The Manly Mondays Series: The Importance of Birthing Classes

I initially decided to follow my wife’s blog topics for my subjects each week, however her blog on the birth story was (I believe) relatively complete. Instead I decided to blog this week about birthing classes. If you’re anything like me you’ll be wondering why you need a class when you had to take health in school. I was not excited about spending one of my weekend days for 12 weeks learning about a process when I was positive I already had all the important details worked out. It seemed simple enough, the bun cooks in the oven and when its ready, it comes out, simple. How can you fill 12 Sundays talking about this? If I remember correctly the reproduction section of health class lasted for about 3 days. In sixth grade it was one day, and the birds and the bees talk lasted about 12 awkward minutes. So what information could possibly be missing?

 It turns out that a lot of important details are either missing or glossed over. I liked the class, and we needed it. In fact, I’d go so far to recommend that everyone takes a birthing class of some form. You need to be ready for the ordeal you are about to go through. I think we might even take another one for the next child. My foresight is terrible but my hindsight is 20/20. Birthing classes are not easy to find in our area, and we needed one to help us with our choice to have a natural birth. We chose The Bradley Method class for two main reasons. First, my wife was determined to not have an epidural. Second, my wife knew of Julie from a friend she used to teach with who taught the class. The class was extremely informative and covered topics from pain management to patient rights. Julie’s focus was on keeping birth as natural as possible, but she also helped us understand the options we had. She empowered us to take control of a situation that is often left in the hands of a third party (i.e. hospital staff). We walked in with a plan, and I kept reminding myself these people are working for us.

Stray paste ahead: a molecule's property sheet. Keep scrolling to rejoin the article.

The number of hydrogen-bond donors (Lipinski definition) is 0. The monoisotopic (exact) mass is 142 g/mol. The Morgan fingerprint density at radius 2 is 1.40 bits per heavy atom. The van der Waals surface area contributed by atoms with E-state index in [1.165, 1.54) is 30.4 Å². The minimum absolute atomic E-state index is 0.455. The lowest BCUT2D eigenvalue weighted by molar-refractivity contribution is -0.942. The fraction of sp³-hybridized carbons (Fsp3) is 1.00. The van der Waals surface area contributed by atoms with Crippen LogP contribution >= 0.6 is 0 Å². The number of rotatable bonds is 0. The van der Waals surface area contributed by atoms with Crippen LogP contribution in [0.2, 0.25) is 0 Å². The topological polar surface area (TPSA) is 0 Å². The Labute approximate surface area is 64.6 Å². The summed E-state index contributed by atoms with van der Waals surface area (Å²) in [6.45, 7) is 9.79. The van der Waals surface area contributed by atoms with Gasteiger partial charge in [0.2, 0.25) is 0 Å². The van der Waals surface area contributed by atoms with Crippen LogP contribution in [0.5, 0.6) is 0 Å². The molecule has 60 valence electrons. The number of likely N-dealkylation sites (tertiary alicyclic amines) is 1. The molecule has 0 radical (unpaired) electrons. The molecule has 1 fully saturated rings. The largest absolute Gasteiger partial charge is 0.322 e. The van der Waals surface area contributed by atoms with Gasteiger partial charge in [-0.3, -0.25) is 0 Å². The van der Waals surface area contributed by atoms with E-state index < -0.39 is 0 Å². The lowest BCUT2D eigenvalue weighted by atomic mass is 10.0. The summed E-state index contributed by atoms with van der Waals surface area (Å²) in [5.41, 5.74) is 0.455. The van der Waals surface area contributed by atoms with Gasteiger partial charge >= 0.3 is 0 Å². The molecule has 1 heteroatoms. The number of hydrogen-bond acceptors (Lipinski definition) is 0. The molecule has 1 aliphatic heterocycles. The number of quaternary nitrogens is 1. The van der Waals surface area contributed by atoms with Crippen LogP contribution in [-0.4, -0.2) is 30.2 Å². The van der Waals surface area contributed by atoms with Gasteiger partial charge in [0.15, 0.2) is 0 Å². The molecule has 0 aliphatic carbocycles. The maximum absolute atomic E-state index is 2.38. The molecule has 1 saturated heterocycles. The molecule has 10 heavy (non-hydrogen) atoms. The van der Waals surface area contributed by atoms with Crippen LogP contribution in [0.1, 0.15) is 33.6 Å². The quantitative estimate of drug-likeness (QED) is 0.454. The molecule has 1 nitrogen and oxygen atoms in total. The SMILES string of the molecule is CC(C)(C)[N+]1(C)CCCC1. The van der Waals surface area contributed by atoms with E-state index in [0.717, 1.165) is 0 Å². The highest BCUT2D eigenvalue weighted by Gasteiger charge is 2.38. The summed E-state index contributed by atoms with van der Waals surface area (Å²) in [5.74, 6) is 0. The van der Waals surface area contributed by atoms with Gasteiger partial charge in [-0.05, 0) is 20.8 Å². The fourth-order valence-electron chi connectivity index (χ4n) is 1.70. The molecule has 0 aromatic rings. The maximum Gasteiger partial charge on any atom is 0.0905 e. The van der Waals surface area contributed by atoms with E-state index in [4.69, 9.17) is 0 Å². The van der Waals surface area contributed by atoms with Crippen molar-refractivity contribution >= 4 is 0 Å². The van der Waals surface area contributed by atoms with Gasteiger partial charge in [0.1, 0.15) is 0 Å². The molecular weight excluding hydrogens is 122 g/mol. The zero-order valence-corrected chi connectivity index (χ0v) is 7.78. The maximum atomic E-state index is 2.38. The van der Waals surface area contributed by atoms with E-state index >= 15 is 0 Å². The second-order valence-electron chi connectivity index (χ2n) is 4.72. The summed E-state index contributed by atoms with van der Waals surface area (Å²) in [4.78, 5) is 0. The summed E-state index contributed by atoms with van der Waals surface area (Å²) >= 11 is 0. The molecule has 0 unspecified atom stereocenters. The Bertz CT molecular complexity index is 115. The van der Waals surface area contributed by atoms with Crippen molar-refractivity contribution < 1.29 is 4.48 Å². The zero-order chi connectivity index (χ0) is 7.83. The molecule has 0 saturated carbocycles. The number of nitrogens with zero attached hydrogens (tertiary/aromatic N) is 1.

The experience we had was excellent, and it was because we knew what to expect. We were prepared (or as prepped as anyone can be for a life altering event that lasts 17 hours). We knew where to be, what to bring, and not to panic. Though I did have a moment when my wife woke me up at 2 am and I had to dig through her files to find the number for the hospital. I planted her on the toilet to contain the mess (her water broke first) and started to rummage through the closet. Staring at the organized chaos I asked where the elusive form was (which in retrospect should have been in the grab and go bag). She yelled back from the bathroom that it was in the blue file box. It should be noted that we have 4 big blue file boxes (which are now labeled) and I felt like I was looking into the warehouse at the end of Raiders of the Lost Arc. I had to bring each one into the bathroom for her to rummage through. We found the form, called the hospital, cut his tag (umbilical cord) and now have a cute little squishy to play with. THE END.

Okay I left out a lot of the details, but that is what the class is for. Do yourself a favor and get educated. Know your rights and your options. That way the worst mystery you’ll have to solve is where the hospital contact sheet is.

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